It’s nothing personal. Clean houses just wig me out. I’m always wondering…can I touch this? Can I sit here? Is this for show or to actually use? Like those little towels people hang up this time of year – you know, the ones with the appliqués on them? Why would anyone do this to an item meant to soak up moisture? And once you have successfully dried your hands, you feel obligated to fold it back just so in order to display said cutesy appliqué appropriately. It’s insanity. But I digress. Let’s return to the point, shall we?
For those of you out there who have children and manage to keep a clean house, I applaud you. Mostly because you scare the hell out of me, and I don’t want to offend you, lest I have some horrible dust-rag accident while sleeping. But as much as I admire your efforts, don’t expect me to come over anytime soon. Or ever. My children would turn your house upside down before you could say "Nanny 911". And don’t expect me to invite you over, either. If you are concerned enough about the condition of your house that you find it necessary to trail after your little ones and pick up every little dropsy (or even worse – have successfully trained them to do it), I am relatively sure your head would explode upon entering my home. Not that I live in a pigsty, or anything approximating it. But by the heavens…I have children! Messy, drawing-on-the-walls, what-the-hell-did-you-just-wipe-on-my-couch, don’t-eat-that-you-have-no-idea-how-old-it-is-and-what-were-you-doing-under-the-bed-in-the-first-place children. And that’s how it should be, in my opinion.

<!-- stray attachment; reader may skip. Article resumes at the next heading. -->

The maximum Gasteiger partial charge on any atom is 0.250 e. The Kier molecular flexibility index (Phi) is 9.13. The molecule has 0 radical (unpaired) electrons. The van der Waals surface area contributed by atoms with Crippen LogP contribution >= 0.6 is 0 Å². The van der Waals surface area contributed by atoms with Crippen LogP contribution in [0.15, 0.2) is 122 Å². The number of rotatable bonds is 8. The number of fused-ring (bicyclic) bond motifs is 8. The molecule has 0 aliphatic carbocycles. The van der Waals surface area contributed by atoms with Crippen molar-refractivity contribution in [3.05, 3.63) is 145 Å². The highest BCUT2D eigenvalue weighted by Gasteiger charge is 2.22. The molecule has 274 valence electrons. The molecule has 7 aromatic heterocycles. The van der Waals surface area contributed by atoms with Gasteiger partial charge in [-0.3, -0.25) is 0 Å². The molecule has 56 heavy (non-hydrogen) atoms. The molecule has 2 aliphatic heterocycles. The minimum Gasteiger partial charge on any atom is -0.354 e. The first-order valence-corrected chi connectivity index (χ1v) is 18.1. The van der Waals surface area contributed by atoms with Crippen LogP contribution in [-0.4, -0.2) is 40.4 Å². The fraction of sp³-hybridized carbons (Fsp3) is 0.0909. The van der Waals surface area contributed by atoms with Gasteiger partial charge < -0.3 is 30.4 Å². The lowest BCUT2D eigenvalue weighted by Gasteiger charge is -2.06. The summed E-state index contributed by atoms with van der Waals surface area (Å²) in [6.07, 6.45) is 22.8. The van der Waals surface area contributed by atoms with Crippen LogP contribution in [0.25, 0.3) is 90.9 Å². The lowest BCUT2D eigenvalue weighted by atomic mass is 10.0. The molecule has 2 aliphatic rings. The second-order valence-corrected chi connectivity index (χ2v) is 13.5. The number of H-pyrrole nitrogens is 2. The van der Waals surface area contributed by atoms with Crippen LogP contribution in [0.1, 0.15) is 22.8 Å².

Children are visceral, primal creatures. And while I can understand the need to instill a sense of general tidiness in them, eventually you have to pick your battles. Well, maybe you don’t, little Martha Stewart-esque reader. But I do.
Is it a big deal if my son decides to see how long half of a peanut butter sandwich will stick to the wall before falling off? Yes, yes it is. Because eventually one of the animals will smell/see it there, and commence tearing the wall to pieces trying to reach it. Now, if he sticks it where the dog can reach, I might be persuaded to ignore it. (Side note – never, ever, ever have small children without at least one dog. You have no idea how much work it will save you. You’re welcome.)
Is it a big deal if my daughter draws a stick figure of herself on her doorframe and writes her name under it? No, I don’t think it is. It’s cute, it’s an artistic expression, and I only allow them access to washable markers. What do you think I am, stupid?
Yes, you could write your own name in the dust on my shelves more often than I would like. (If you do, please just refrain from dating it. Thank you, The Management.). But that is not what I see as important. My children are crazy, funny, creative, interesting little individuals. I would rather enjoy the chaos of a sheet tent collapsing all over my living room and trapping at least three animals underneath with us and all the dollies that were invited to the tea party. (Note: Be sure to stop at the entrance of the tent to get your stamp before proceeding to the party. My daughter is quite firm on this.)
Does it matter in the grand scheme of things whether or not their clothes are picked up, or their shoes put in just the right place, or my home is always show-ready? No, no it does not. What matters is that when people walk in my door, they feel relaxed, at ease, at home, and do not completely freak out if their kid drops spaghetti all over my floor. That’s what the dogs are for, anyway. And that is what is important to me. A sense of comfort, of welcoming, no matter where they come from or who they are. A place of rest, with no judgment or comparisons of best housekeeping tips.
In the immortal words of my friend who visits with her two kids often, “You know, your house always makes me feel better about my own.”
I’ll take that as a compliment.